Gov. Phil Scott said he's open to doing the same, but he doesn't want to take doses away from the health care workers and residents of long-term care facilities who have priority.

"I'd be more than willing to do it, but again, I just want to make sure everyone understands that I don't want to take away from someone else," Scott said. "I'm not in one of those categories at this point, and I'll wait my turn. I don't want to jump in line for the sake of saving myself."

Vermont received its first shipment of the vaccine made by Pfizer Monday. The Unversity of Vermont Medical Center administered the first shot Tuesday, starting with a nurse in its emergency department.

- Liam Elder-Connors

Source of Rutland COVID outbreak remains unclear

Just how the coronavirus was able to enter a Rutland-area care and rehab center and ultimately infect 65 people may never be known.

The Rutland Heraldreports the virus first broke out at Rutland Health Care and Rehabilitation a month ago. In all, 43 residents and 22 staff were infected and seven residents died.

Dr. Richard Feifer, chief medical officer for Genesis Healthcare, which operates the facility, said they enforced stringent restrictions following state and federal COVID-19 guidelines.

In am emailed statement, he told the paper: “We may never really know who or what started the outbreak" in Rutland.

Monica Hutt, commissioner of the Vermont Department of Disabilities, Aging and Independent Living, said risks to long-term care facilities tend to come from visitors coming from the community. Hutt said she had no reason to think COVID-19 was brought into the Rutland facility by staff.

- Matthew Smith

2. UVM Medical Center administers first vaccinations in Vermont

Vermont received its first round of COVID-19 vaccinations Monday, and the first vaccine in the state was administered Tuesday afternoon at the University of Vermont Medical Center.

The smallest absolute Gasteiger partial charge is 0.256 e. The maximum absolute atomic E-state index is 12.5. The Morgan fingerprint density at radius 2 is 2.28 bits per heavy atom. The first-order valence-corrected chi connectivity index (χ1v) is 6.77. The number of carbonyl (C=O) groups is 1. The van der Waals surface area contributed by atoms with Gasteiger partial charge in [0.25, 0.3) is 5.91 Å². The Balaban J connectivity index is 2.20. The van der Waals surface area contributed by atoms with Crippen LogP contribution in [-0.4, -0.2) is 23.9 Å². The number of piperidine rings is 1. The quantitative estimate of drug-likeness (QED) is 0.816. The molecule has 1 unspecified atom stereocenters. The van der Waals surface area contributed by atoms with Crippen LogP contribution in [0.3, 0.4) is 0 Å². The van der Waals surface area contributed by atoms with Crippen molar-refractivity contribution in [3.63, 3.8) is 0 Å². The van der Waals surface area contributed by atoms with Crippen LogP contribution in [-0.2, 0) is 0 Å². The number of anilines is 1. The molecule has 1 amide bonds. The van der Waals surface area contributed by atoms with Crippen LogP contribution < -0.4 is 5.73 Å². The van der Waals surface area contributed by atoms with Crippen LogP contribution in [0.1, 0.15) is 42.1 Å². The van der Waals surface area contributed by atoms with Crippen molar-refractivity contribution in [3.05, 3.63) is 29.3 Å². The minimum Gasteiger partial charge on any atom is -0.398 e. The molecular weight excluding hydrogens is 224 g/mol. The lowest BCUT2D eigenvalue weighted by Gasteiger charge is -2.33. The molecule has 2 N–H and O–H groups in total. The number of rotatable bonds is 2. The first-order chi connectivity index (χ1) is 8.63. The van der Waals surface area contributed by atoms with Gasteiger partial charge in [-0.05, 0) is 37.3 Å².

An emergency department nurse at the University of Vermont Medical Center was the first person to get the shot.

The state expects to get about 5,800 doses this week for frontline health care workers and residents of long-term care facilities.

Health Commissioner Mark Levine said now the first wave of people are getting vaccinated, the state will begin the process of determining who goes next.

"They will almost certainly involve some combination of people over 65, people under 65 with chronic or immune compromising positions, and frontline workers," he said.

Levine said it will likely be several months before all Vermonters can get vaccinated, and in the meantime, people should continue to follow public health guidelines like hand-washing, social distancing and mask-wearing.

Jessica Abolezz, the pharmacy manager at Northwestern Medical Center in St. Albans, has been coordinating and preparing the vaccine deliveries there. She told Vermont Edition they were expecting the first 145 doses of the vaccine Tuesday.

"In general, it sounds like people are excited to have it here on site, excited to be able to get the vaccine," Abolezz said. "It's heartwarming to see everybody who's come together to make this a possibility."

Abolezz said determining who on staff gets the vaccine first is dependent on availability and flexibility in work schedules, and who is available in three weeks to get their second dose.

Listen to the full conversation.

- Emily Aiken and Liam Elder-Connors

Long-term care facilities will soon begin inoculations

Long-term care facilities in Vermont will soon be able to inoculate their residents against the coronavirus.

The federal government contracted with pharmacy chains to distribute the vaccine in the facilities. Vermont health officials say those pharmacies are expected to get Pfizer's COVID-19 vaccine later this week.

Health Commissioner Mark Levine said Tuesday that residents in long-term care facilities will be able to get shots starting Dec. 21.